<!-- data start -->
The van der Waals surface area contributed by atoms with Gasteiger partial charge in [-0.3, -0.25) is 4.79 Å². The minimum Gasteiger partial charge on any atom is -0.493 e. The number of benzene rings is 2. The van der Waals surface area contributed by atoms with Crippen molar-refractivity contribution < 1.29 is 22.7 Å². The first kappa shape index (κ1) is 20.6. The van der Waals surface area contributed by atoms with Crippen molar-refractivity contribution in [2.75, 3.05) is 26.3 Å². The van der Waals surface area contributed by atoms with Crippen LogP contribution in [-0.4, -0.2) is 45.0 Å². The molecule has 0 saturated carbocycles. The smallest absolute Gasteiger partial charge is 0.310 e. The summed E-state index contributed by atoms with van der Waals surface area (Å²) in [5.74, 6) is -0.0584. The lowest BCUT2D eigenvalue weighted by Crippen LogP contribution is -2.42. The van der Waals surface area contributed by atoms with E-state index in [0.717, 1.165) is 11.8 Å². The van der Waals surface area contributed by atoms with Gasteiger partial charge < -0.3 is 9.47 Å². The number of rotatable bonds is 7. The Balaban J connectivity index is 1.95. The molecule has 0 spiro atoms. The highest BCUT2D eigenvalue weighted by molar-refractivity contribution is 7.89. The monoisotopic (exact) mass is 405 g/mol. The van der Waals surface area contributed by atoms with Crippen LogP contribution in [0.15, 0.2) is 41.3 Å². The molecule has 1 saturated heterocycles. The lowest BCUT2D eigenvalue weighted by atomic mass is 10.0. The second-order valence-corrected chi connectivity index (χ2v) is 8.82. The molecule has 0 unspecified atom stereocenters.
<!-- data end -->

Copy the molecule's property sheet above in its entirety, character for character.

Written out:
The van der Waals surface area contributed by atoms with Gasteiger partial charge in [-0.3, -0.25) is 4.79 Å². The minimum Gasteiger partial charge on any atom is -0.493 e. The number of benzene rings is 2. The van der Waals surface area contributed by atoms with Crippen molar-refractivity contribution < 1.29 is 22.7 Å². The first kappa shape index (κ1) is 20.6. The van der Waals surface area contributed by atoms with Crippen molar-refractivity contribution in [2.75, 3.05) is 26.3 Å². The van der Waals surface area contributed by atoms with Crippen LogP contribution in [-0.4, -0.2) is 45.0 Å². The molecule has 0 saturated carbocycles. The smallest absolute Gasteiger partial charge is 0.310 e. The summed E-state index contributed by atoms with van der Waals surface area (Å²) in [5.74, 6) is -0.0584. The lowest BCUT2D eigenvalue weighted by Crippen LogP contribution is -2.42. The van der Waals surface area contributed by atoms with E-state index in [0.717, 1.165) is 11.8 Å². The van der Waals surface area contributed by atoms with Gasteiger partial charge < -0.3 is 9.47 Å². The number of rotatable bonds is 7. The Balaban J connectivity index is 1.95. The molecule has 0 spiro atoms. The highest BCUT2D eigenvalue weighted by molar-refractivity contribution is 7.89. The monoisotopic (exact) mass is 405 g/mol. The van der Waals surface area contributed by atoms with Crippen LogP contribution in [0.15, 0.2) is 41.3 Å². The molecule has 1 saturated heterocycles. The lowest BCUT2D eigenvalue weighted by atomic mass is 10.0. The second-order valence-corrected chi connectivity index (χ2v) is 8.82. The molecule has 0 unspecified atom stereocenters.